Because the language of coaching includes self-introspection and discovery, some believe coaching is an alternative to therapy. Stephen Patton, personal coach and owner of Patton Coaching, clarifies that therapy is more about dealing with one’s past. “Coaching is about working on how we’re showing up today, and how we’ll show up in the future, and also creating awareness and practices to improve how we’ll show up from this day forward,” he says.
People who work with a coach are intentionally deciding to create change in their lives. Coaches help them along that path. Virginia Aherin, a certified coach in Southern California specializing in corporate wellness, says her intention is to be of the highest and best possible service to that client and serve their agenda and goals. “I want them to feel they are heard,” she says.
Jeff Radtke, Chicago-area leadership coach and co-owner of Beacon Street Coaching, often sets the tone for his sessions by asking, “What is the intention or outcome of this meeting? A year or two years from now, what do you want to look back at say, ‘I created this’? Where you place your intention is where your attention goes. Without intention, we’re really just chatting.”
Though Radtke’s specialty is working with leaders of companies and higher-level management, he stresses that you don’t have to be a CEO to reap benefits from professional coaching. Radtke observes, “Anybody who sees the value in coaching will benefit from it. If you’re smart enough to know that there is always something to learn and to think, ‘maybe what got me here isn’t enough to get me there,’ you’ll recognize that maybe you need to try something different.”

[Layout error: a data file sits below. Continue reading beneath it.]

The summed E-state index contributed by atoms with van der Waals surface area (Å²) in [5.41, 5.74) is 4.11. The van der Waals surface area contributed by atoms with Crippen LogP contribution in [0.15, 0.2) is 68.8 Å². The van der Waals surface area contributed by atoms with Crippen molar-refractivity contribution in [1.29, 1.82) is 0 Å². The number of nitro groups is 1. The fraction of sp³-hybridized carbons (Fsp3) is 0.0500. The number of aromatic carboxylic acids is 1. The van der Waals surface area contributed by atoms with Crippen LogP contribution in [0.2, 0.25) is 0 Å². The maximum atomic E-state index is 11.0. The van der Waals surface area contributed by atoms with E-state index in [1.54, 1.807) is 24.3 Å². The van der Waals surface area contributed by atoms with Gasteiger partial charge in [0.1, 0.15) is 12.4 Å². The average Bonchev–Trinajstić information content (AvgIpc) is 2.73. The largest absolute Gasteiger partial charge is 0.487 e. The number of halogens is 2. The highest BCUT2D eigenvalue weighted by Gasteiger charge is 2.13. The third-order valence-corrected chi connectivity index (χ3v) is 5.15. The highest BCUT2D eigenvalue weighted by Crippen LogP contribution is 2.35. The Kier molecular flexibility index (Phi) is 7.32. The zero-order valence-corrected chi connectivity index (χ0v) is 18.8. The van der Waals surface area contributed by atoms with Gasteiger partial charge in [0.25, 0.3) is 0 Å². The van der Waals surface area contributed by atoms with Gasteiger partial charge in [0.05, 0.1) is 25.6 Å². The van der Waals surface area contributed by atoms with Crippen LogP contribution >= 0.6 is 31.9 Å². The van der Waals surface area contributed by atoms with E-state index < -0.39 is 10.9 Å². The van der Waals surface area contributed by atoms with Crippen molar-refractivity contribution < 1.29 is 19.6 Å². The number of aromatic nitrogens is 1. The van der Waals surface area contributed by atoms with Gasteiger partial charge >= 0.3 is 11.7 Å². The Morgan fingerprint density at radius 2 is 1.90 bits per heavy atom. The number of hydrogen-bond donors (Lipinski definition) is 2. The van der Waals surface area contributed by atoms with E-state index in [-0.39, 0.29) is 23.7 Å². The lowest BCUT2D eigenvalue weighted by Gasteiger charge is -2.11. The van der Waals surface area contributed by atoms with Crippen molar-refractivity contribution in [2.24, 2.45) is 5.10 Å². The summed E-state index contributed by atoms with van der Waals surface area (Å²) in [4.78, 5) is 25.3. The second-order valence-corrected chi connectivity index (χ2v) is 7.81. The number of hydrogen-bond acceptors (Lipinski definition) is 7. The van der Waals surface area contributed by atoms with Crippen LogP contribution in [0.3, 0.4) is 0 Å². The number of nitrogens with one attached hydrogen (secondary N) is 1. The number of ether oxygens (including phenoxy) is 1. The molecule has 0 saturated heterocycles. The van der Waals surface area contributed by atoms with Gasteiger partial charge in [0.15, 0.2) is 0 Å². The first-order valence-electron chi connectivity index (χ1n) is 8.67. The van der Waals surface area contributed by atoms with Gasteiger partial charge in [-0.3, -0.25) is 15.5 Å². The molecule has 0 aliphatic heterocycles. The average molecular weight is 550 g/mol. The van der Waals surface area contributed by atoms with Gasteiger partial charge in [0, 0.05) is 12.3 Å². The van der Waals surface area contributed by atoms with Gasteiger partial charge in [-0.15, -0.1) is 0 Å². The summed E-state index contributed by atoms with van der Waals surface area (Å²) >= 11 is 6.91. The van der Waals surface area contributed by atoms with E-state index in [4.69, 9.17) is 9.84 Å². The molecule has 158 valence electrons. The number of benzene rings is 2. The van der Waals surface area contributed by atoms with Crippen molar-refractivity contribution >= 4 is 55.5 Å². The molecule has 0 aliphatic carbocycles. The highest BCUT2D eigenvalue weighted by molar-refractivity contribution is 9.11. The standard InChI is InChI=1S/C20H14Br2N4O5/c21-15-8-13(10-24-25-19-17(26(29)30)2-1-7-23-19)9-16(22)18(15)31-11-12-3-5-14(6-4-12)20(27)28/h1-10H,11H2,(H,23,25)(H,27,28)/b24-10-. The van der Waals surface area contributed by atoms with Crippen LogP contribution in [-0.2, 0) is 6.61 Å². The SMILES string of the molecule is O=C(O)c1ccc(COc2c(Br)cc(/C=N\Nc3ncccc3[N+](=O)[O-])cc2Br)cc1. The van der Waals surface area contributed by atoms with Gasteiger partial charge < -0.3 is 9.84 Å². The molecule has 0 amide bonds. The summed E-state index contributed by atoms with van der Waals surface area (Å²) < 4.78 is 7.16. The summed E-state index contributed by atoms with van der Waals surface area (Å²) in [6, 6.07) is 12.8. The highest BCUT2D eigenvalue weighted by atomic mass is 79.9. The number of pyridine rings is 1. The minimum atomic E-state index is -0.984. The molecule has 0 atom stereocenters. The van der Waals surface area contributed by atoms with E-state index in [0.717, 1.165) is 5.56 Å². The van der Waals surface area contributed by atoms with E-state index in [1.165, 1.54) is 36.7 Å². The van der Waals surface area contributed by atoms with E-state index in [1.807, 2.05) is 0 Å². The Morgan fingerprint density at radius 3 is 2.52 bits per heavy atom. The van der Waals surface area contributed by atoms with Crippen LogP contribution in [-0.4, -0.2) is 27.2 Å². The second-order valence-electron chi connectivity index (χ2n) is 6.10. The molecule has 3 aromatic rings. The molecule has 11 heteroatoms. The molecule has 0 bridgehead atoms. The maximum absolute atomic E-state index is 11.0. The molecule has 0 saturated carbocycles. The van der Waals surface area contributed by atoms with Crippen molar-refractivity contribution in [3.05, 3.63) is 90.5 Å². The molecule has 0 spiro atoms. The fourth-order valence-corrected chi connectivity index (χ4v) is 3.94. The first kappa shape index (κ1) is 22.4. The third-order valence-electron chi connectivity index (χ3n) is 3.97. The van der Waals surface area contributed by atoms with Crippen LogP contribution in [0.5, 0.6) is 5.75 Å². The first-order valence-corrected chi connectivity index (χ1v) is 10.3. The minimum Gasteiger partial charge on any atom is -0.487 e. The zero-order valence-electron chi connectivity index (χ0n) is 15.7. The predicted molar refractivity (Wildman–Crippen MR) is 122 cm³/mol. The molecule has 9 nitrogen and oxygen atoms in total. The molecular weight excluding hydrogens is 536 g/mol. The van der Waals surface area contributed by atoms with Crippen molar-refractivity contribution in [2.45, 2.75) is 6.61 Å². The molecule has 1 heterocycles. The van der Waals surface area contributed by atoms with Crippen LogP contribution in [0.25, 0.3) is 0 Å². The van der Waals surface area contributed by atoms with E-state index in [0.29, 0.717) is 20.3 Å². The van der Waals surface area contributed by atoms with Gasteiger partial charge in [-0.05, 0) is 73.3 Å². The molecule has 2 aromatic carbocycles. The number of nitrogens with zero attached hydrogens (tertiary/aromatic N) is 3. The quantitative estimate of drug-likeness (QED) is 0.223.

Like their clients, coaches have a thirst for learning and are continually modifying their toolkit of methods. Jacki Carr is a consciousness coach, founder of her personal coaching business Goals on the Rocks and co-founder of Rock Your Bliss, a Venice, Calif. movement focused on helping people achieve their goals through a combination of yoga teaching and coaching. Carr has attended trauma trainings and chakra workshops in an effort to find greater connection with her clients. She has integrated impromptu “pop-up goals”
sessions into her repertoire, taking to social media to announce group outdoor hikes or meet-ups at coffee shops where the conversation centers on topics such as dealing with your inner critic or getting unstuck. Carr also seeks advice from two coaches herself. “The relationship with coaching is sometimes taking the blinders off and getting out of my own way,” she says.